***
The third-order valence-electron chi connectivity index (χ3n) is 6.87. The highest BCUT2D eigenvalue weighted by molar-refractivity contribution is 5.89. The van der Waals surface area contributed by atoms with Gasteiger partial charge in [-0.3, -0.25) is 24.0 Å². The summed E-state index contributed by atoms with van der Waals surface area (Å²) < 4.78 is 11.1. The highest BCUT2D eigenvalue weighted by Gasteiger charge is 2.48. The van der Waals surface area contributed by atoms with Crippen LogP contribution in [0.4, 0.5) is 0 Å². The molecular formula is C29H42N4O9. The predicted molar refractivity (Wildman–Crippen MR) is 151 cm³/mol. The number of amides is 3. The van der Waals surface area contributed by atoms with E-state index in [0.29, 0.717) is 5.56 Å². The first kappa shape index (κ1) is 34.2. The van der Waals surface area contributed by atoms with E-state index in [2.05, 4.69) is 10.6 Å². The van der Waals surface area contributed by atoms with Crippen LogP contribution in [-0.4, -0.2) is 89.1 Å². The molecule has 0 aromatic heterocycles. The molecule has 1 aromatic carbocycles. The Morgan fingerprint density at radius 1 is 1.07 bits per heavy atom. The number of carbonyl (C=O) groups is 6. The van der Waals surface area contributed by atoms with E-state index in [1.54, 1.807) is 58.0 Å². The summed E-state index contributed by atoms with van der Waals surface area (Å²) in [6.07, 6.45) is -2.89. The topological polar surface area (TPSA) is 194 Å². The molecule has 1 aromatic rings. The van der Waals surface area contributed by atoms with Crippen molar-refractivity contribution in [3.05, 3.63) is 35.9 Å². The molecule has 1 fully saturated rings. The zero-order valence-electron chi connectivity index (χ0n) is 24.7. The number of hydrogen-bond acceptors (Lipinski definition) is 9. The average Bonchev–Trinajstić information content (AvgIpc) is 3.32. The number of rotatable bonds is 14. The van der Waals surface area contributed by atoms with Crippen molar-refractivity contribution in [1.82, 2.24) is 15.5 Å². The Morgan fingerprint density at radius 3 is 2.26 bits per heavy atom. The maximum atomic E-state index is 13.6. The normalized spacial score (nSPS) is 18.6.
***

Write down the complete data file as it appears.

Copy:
The third-order valence-electron chi connectivity index (χ3n) is 6.87. The highest BCUT2D eigenvalue weighted by molar-refractivity contribution is 5.89. The van der Waals surface area contributed by atoms with Gasteiger partial charge in [-0.3, -0.25) is 24.0 Å². The summed E-state index contributed by atoms with van der Waals surface area (Å²) < 4.78 is 11.1. The highest BCUT2D eigenvalue weighted by Gasteiger charge is 2.48. The van der Waals surface area contributed by atoms with Crippen LogP contribution in [0.4, 0.5) is 0 Å². The molecular formula is C29H42N4O9. The predicted molar refractivity (Wildman–Crippen MR) is 151 cm³/mol. The number of amides is 3. The van der Waals surface area contributed by atoms with E-state index in [0.29, 0.717) is 5.56 Å². The first kappa shape index (κ1) is 34.2. The van der Waals surface area contributed by atoms with E-state index in [2.05, 4.69) is 10.6 Å². The van der Waals surface area contributed by atoms with Crippen LogP contribution in [-0.4, -0.2) is 89.1 Å². The molecule has 0 aromatic heterocycles. The molecule has 1 aromatic carbocycles. The Morgan fingerprint density at radius 1 is 1.07 bits per heavy atom. The number of carbonyl (C=O) groups is 6. The van der Waals surface area contributed by atoms with E-state index in [1.54, 1.807) is 58.0 Å². The summed E-state index contributed by atoms with van der Waals surface area (Å²) in [6.07, 6.45) is -2.89. The topological polar surface area (TPSA) is 194 Å². The molecule has 1 aromatic rings. The van der Waals surface area contributed by atoms with Crippen molar-refractivity contribution in [3.05, 3.63) is 35.9 Å². The molecule has 1 fully saturated rings. The zero-order valence-electron chi connectivity index (χ0n) is 24.7. The number of hydrogen-bond acceptors (Lipinski definition) is 9. The average Bonchev–Trinajstić information content (AvgIpc) is 3.32. The number of rotatable bonds is 14. The van der Waals surface area contributed by atoms with Crippen molar-refractivity contribution in [1.82, 2.24) is 15.5 Å². The Morgan fingerprint density at radius 3 is 2.26 bits per heavy atom. The maximum atomic E-state index is 13.6. The normalized spacial score (nSPS) is 18.6.